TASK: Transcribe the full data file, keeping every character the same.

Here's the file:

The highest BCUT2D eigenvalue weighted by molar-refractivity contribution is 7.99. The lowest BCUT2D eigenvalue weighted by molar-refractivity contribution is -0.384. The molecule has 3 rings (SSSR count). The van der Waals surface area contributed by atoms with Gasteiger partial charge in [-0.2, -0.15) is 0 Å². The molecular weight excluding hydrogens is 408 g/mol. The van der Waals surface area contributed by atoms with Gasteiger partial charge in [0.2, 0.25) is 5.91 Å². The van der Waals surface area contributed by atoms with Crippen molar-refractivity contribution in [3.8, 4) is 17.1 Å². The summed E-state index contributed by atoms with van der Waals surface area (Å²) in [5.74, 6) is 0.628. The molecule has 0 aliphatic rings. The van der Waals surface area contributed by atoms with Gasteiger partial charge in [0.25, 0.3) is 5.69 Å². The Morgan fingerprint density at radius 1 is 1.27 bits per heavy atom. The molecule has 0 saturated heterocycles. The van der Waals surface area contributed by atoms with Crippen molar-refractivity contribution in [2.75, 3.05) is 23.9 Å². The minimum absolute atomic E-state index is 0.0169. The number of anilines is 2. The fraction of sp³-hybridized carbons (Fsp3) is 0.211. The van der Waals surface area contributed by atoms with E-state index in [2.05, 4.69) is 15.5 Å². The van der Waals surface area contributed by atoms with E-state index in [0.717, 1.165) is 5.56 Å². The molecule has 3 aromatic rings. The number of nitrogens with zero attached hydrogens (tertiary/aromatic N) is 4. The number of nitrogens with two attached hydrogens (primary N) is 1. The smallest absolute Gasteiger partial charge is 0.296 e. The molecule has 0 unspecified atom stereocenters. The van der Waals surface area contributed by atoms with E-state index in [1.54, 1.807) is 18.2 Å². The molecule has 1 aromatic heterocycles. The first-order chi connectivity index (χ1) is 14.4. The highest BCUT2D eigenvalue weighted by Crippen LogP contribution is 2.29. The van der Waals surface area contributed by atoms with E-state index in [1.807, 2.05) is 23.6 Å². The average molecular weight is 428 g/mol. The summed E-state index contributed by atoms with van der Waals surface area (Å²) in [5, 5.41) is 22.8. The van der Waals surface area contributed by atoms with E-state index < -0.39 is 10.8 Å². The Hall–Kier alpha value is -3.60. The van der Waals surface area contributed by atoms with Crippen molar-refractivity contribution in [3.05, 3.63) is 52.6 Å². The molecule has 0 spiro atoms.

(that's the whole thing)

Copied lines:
The highest BCUT2D eigenvalue weighted by molar-refractivity contribution is 7.99. The lowest BCUT2D eigenvalue weighted by molar-refractivity contribution is -0.384. The molecule has 3 rings (SSSR count). The van der Waals surface area contributed by atoms with Gasteiger partial charge in [-0.2, -0.15) is 0 Å². The molecular weight excluding hydrogens is 408 g/mol. The van der Waals surface area contributed by atoms with Gasteiger partial charge in [0.2, 0.25) is 5.91 Å². The van der Waals surface area contributed by atoms with Crippen molar-refractivity contribution in [3.8, 4) is 17.1 Å². The summed E-state index contributed by atoms with van der Waals surface area (Å²) in [5.74, 6) is 0.628. The molecule has 0 aliphatic rings. The van der Waals surface area contributed by atoms with Gasteiger partial charge in [0.25, 0.3) is 5.69 Å². The Morgan fingerprint density at radius 1 is 1.27 bits per heavy atom. The molecule has 0 saturated heterocycles. The van der Waals surface area contributed by atoms with Crippen molar-refractivity contribution in [2.75, 3.05) is 23.9 Å². The minimum absolute atomic E-state index is 0.0169. The number of anilines is 2. The fraction of sp³-hybridized carbons (Fsp3) is 0.211. The van der Waals surface area contributed by atoms with E-state index in [2.05, 4.69) is 15.5 Å². The van der Waals surface area contributed by atoms with E-state index in [0.717, 1.165) is 5.56 Å². The molecule has 3 aromatic rings. The number of nitrogens with zero attached hydrogens (tertiary/aromatic N) is 4. The number of nitrogens with two attached hydrogens (primary N) is 1. The smallest absolute Gasteiger partial charge is 0.296 e. The molecule has 0 unspecified atom stereocenters. The van der Waals surface area contributed by atoms with E-state index in [1.54, 1.807) is 18.2 Å². The molecule has 1 aromatic heterocycles. The first-order chi connectivity index (χ1) is 14.4. The highest BCUT2D eigenvalue weighted by Crippen LogP contribution is 2.29. The van der Waals surface area contributed by atoms with E-state index in [1.807, 2.05) is 23.6 Å². The average molecular weight is 428 g/mol. The summed E-state index contributed by atoms with van der Waals surface area (Å²) in [5, 5.41) is 22.8. The van der Waals surface area contributed by atoms with E-state index < -0.39 is 10.8 Å². The Hall–Kier alpha value is -3.60. The van der Waals surface area contributed by atoms with Crippen molar-refractivity contribution in [3.05, 3.63) is 52.6 Å². The molecule has 0 spiro atoms.